Dr. Guyette said helicopters carry "several drugs that exceed the scope of practice of a standard paramedic and more sophisticated equipment, including monitors which are able to connect to intensive care devices." Those monitors include arterial lines that continuously measure blood pressure more accurately than an arm cuff, pulmonary artery catheters that measure heart function, and internal temperature monitors for hypothermia to protect the brain after cardiac arrest.
Other equipment and supplies aboard helicopters not usually found in ambulances include high-tech ventilators, transvenous pacemakers, chest tubes and a supply of type O blood, the universal donor, Dr. Martin said. If necessary, he said, crews also can surgically open the trachea and place an airway to help a patient breathe. "Ambulance crews typically aren't trained to do that."
Communication equipment aboard the aircraft includes radios and cell and satellite telephones. STAT MedEvac helicopters are in constant communication with an emergency physician. LifeFlight crews can be patched by radio or phone to an emergency doctor on hospital duty.
Helicopter evacuation began in the early 1950s during the Korean War and was expanded during the Vietnam War, according to a history of civilian helicopter ambulances in the December 1988 Annals of Surgery.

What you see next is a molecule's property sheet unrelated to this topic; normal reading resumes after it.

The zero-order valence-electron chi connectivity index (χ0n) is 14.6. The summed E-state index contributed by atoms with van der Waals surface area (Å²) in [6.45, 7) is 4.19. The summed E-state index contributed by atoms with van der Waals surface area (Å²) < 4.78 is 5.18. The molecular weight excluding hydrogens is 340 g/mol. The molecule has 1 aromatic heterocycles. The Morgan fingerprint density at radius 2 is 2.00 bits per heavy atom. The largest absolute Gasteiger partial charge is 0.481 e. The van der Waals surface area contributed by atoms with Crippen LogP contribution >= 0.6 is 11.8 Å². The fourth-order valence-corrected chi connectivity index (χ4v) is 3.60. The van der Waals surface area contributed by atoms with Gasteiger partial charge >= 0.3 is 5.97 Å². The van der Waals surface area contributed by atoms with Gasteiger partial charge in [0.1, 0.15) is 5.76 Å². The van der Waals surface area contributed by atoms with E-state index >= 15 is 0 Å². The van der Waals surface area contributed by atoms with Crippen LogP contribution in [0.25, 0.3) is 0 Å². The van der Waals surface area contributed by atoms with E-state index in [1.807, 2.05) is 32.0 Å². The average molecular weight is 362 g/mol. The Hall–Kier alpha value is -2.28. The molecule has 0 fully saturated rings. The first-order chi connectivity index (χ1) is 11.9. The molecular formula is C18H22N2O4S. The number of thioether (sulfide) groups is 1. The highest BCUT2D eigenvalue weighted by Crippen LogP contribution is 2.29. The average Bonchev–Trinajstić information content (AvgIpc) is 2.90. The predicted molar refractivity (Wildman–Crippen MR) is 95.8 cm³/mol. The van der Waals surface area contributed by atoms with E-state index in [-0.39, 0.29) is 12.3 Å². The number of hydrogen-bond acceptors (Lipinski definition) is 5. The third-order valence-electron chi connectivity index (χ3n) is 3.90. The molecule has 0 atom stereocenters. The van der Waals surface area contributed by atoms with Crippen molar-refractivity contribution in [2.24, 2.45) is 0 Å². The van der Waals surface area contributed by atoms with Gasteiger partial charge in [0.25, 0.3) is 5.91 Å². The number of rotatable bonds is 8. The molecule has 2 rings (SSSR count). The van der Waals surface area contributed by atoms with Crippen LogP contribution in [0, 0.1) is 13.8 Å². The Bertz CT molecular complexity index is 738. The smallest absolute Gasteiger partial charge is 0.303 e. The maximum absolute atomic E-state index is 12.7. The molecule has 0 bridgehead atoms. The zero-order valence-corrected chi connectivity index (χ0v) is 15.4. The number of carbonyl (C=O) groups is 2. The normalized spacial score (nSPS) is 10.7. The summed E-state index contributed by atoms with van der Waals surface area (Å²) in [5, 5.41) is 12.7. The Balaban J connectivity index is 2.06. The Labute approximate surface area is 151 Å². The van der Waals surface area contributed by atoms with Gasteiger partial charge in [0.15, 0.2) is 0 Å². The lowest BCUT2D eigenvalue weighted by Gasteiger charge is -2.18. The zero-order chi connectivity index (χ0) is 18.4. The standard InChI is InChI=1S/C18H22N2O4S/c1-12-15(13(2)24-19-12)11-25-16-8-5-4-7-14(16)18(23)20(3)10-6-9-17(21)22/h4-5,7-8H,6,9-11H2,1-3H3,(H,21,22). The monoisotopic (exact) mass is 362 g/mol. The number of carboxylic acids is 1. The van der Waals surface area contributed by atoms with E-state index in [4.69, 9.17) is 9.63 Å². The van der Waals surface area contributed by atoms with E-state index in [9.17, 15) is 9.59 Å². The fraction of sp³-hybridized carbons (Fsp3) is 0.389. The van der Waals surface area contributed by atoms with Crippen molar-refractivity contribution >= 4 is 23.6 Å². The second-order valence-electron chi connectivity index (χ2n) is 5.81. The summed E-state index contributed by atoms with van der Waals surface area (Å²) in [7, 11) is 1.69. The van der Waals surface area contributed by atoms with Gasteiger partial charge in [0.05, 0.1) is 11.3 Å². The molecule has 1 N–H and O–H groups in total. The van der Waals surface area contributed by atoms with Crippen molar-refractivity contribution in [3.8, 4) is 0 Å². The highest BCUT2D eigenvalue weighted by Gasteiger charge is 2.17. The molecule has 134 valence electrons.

Some police agencies used helicopters for medical service in the late 1960s, Dr. Martin said, and the first hospital-based service started in Colorado in 1972, according to the Annals of Surgery.
LifeFlight was founded in 1978 as one of the first hospital-based services east of the Mississippi River. STAT MedEvac is about 25 years old.
In the beginning, helicopter medical services weren't nearly as sophisticated as they are today.
"[Providers are] more and more specialized," Dr. Guyette said. "The people who fly are professionals whose primary job is critical care transport as opposed to in the early days [when they were] just a regular paramedic or a nurse in the emergency department who was asked to go on the helicopter."